For Israel, a crisis moment of decision had arrived, as though the waters had been stirred through the revelation and power that was present and at work in Jesus. A watershed of ultimate division had appeared that would be ultimately determinative for life or death. Men’s relationship to the coming kingdom was being decided now by their response to its compelling presence in the works and words of Jesus.

Whether in its present or future aspect, the one common denominator in all that pertains to the kingdom’s forward conquest is the power of the Spirit to reveal and to regenerate, but also judge. “It’s not be might nor by power but by My Spirit, says the Lord.”

As I see it, before it is anything else, the kingdom is the powerful ‘in-breaking’ of the Spirit of revelation; it is the divine disclosure of mystery, or where truth is to some extent known already, it is the power of the Spirit to quicken that truth unto new creation. In that, whether present or future, the powers of the age to come become to some measure accessible even now through revelation, and can be received according to the measure of faith. Albeit, such present possibility is not only limited by human weakness and sin, but also and more ultimately by what it has pleased God for His purpose for that time.

It is ultimate humanism to suppose that God is always doing the same thing, to the same degree, at all times, that the only thing in the way is human sin or indifference. Though always a factor, that is certainly not all there is to it. There are times and dispensations of requirement in God. There are sovereign moves of His Spirit, and there is a woe for failure to discern those divine initiatives, as there is grateful praise for the grace to recognize and not miss what God is doing.

Your brother, Reggie

Updated: Feb 27, 2010


I was a bit surprised to see that you made little mention of Israel in your comments.

Could I impose on you to sometime elaborate on the statement in the last paragraph regarding the “ulimate humanism” and “the woes of failing to discern those divine initiatives?”

I do want to follow your suggestion and add some important points about Israel in relationship to the kingdom. I tend to forget that for many, the future of the kingdom does not include its theocratic stage in fulfillment of all that God has promised Israel as a fully redeemed nation at the head of the nations, thus, the necessity for a millennial interim. You and I know how deep this issue is to God as intrinsic and inalienable to the everlasting covenant. So you’re right; it’s not like me to fail to emphasize that on every opportunity.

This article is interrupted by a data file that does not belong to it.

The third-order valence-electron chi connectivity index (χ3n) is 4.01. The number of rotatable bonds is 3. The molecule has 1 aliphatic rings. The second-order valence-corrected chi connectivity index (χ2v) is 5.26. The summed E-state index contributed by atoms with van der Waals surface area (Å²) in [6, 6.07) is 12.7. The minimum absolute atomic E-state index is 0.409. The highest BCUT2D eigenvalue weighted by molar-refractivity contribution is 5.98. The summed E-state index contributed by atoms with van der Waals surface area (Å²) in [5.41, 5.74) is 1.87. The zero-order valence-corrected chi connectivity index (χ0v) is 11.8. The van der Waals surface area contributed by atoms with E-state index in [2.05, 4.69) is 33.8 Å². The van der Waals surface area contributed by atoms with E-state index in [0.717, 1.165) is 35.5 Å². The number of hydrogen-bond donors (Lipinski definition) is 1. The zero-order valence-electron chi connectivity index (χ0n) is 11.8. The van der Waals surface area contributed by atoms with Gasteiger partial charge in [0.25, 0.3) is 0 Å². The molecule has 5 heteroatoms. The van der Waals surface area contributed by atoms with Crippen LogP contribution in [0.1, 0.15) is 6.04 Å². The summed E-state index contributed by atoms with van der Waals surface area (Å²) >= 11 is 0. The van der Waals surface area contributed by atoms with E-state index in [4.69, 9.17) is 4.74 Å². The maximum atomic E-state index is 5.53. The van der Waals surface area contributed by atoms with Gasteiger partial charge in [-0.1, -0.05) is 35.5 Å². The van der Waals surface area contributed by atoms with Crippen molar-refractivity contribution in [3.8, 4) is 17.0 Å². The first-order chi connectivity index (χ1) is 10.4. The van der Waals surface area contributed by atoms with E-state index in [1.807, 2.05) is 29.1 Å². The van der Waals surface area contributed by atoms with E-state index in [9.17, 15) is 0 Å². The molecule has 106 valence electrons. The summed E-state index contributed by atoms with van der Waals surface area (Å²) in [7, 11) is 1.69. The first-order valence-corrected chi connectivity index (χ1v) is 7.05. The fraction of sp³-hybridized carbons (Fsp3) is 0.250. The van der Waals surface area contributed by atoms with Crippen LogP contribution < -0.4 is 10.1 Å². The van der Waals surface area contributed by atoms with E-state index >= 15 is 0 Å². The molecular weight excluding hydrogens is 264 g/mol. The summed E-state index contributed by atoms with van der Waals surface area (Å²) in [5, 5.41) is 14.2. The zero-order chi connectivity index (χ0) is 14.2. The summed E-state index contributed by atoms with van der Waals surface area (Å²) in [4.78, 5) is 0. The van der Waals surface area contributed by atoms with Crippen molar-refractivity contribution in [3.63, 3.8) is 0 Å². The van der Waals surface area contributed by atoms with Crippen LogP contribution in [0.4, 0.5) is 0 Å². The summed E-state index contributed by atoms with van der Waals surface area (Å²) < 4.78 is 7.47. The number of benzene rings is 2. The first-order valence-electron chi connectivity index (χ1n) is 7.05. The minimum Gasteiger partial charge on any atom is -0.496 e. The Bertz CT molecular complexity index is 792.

As to my meaning on the point about humanism, I’ll try to clarify that some more too. I’m very glad you asked me about that. I simply meant the tendency to ignore that in many things, God is not waiting on man, but on His own timing. There are things that God does in some seasons that He does not do in others, and it is not always only because man won’t let Him do more (though that is sometimes the case too; see Isa Isa 48:18; Mt 23:37). But some things wait for His sovereign time and choosing, when He shall rise up (“in the day of His power”).

I was thinking of the ways God has chosen to bring His reluctant people to points of great transition and revival by the circumstances and tribulations that He ordains to move them to the necessary place of obedience and faith (“another will gird you and take you where you would not have gone”). I was objecting to the view that man ties God’s hands, so that He is not able to bring things to their appointed goal, “at the appointed, or set time.” That’s why we have such concepts as ‘apocalyptic determinism’ and appointed seasons of special divine initiative that distinguishes one dispensation from another. Some speak as though they think of God as struggling in a kind of cosmic dualism that ties His hands, so that the best He can do is chip away at evil in hopes that with enough human cooperation, someday, He will someday prevail. I’ve also heard othodox Jews talk this way. While there is indeed a dualism between good and evil, God is absolutely sovereign in His wise management of the conflict, demonstrating His judgments and His salvation, as He instructs the angelic order through it. See what I mean?

In much love and appreciation, Reggie

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Recommended Reading, The Kingdom